Most common hidden ‘junk fees’ and how much they cost you

"Junk fees" are exactly what they sound like: A spate of additional, hidden charges that companies pass on to the consumer that cost little (or nothing) for them to provide.

The charges increase the total cost of many goods and services including concert tickets, hotel rooms, gym memberships, cable subscriptions and utility bills. 

But the fees have become widely unpopular among American consumers, with a recent study showing that nearly nine in 10 general election voters in battleground congressional districts want Congress to pass laws banning or limiting them.

Biden proposes Junk Fee Protection Act

The Biden administration recently drafted a bill, known as The Junk Fee Prevention Act, which requires businesses to clearly display the full price of their products and services, including all fees, in every advertisement and initial consumer interaction. The bill also establishes requirements for businesses that provide short-term lodging, ticketing services, internet service, mobile service, or video programming. 

Young woman looking at utility bill. (Credit: David Potter/Construction Photography/Avalon/Getty Images)

If passed by Congress, it will limit the ability of companies to levy certain fees.

Last week, a federal judge in Texas temporarily halted a plan by the Biden administration to lower late fees on credit cards to $8 that was slated to go into effect this month. The temporary injunction imposed by Judge Mark Pittman in the Northern District of Texas is a win for the big banks and major credit card companies, which collect billions in revenue each year in late fees and were looking to stop the proposal from going into effect. It is also a win for the U.S. Chamber of Commerce, which led the lawsuit on behalf of the banks.

Most common junk fees

Whether you’re purchasing concert tickets or canceling a gym membership, here’s a list of the most common junk fees. 

Checkout fees: Often junk fees don’t appear until the final pages of a checkout process, such as service charges for concert tickets, airline tickets and seating fees, resort fees for hotel stays, or other products with "processing charges."

Restaurant living wage fees:  Some restaurants include a "living wage fee," which helps the restaurant better pay staff. Some businesses have added a health care surcharge to help cover the cost of offering employees benefits. The surcharge became more popular during the COVID-19 pandemic, but has continued. 

Late payment fees: Late fees are penalties for not paying a bill by the due date, and this can be major sources of revenue for companies. Of the $23.6 billion fees charged by card issuers in 2019, $14 billion came from late fees alone, according to the Consumer Financial Protection Bureau. 

Termination fees: There are sometimes hidden fees included in a bill for terminating a phone or internet service.

Fees to Pay Your Bill: Banks commonly charge fees to accept payments on your bill, such as the ability to transfer payments, conduct a foreign transaction, or even pay bills online. These are sometimes called "convenience fees."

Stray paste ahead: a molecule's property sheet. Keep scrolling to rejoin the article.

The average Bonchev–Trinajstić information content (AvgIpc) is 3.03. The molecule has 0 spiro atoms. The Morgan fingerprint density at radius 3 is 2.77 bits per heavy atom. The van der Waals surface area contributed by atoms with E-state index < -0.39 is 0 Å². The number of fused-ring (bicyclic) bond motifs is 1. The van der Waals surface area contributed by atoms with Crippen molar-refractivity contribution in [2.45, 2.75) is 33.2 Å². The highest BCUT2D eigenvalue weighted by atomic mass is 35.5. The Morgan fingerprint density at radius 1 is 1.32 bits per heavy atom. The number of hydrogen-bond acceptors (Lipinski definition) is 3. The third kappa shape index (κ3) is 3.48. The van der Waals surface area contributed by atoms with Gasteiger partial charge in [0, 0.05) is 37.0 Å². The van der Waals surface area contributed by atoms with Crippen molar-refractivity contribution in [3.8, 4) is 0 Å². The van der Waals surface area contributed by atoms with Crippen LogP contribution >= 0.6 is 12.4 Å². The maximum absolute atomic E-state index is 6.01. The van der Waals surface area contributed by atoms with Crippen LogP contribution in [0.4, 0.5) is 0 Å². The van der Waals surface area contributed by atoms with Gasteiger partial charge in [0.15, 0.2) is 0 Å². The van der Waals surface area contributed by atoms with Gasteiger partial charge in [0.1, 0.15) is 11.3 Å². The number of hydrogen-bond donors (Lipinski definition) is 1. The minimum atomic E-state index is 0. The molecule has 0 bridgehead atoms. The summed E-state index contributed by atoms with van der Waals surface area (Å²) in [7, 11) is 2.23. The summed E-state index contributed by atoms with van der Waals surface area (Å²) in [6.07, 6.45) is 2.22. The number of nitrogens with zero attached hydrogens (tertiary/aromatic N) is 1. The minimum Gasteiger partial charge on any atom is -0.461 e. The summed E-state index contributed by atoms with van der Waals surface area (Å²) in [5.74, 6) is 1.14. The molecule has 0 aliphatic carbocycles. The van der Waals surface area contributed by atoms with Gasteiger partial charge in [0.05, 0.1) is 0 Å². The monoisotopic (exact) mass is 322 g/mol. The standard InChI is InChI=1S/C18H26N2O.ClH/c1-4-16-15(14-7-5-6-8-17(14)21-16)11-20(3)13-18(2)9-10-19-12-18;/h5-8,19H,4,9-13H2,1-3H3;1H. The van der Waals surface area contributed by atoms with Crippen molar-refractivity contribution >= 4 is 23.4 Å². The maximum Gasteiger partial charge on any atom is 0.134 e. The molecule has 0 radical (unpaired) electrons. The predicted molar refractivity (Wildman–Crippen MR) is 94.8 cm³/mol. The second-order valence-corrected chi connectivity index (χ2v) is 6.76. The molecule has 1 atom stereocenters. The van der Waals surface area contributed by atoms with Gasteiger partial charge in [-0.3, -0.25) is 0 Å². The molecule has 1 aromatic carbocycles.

Prepaid card fees: For people who are unbanked, prepaid cards provide critical access to basic financial services. While someone may choose a card based on their monthly fee structure, they often find additional and unadvertised fees for basic use of the card.

Closing costs and homebuying fees: Owning a home has historically been one of the best ways to build wealth. However, fees associated with closing on a home, such as document preparation or title insurance, can act as a significant barrier to families trying to buy a home or refinance and can significantly cut into household equity.

Cost of junk fees

Lael Brainard, director of the White House National Economic Council, said research indicates that hidden fees can cause consumers to pay as much as 20% more than they would have had they known the total cost up-front and comparison shopped.

RELATED: Airlines file lawsuit over Biden's 'hidden junk fees' crackdown

The Federal Trade Commission also estimates that consumers waste 50 million hours each year searching for the total price for tickets and lodging. 

The time saved in those two categories because of the rule would be equivalent to about $1 billion annually, the agency estimates.

How to avoid junk fees

To avoid hidden charges, consumer watchdog Public Interest Resource Group recommends taking these steps.

Question costs: It’s important to question any cost that isn’t made clear at the outset. This could be a "company charge" added to a phone or utility bill or a "service fee" buried in terms and conditions. Sometimes optional charges are given official-seeming names to discourage consumers from asking questions.

Comparison shop: If you’re uncertain whether a fee is necessary, you may want to comparison shop. Another merchant may have a more reasonable price without the mysterious added charges.

Pay by credit card: Questionable and undisclosed fees are easier to dispute when paying with credit.

Keep paper trail: Keep copies of receipts, emails, texts, and other communications. If you experience a surprise fee, you can more easily complain to the company, state attorney general, or FTC.

This story was reported from Los Angeles. The Associated Press contributed.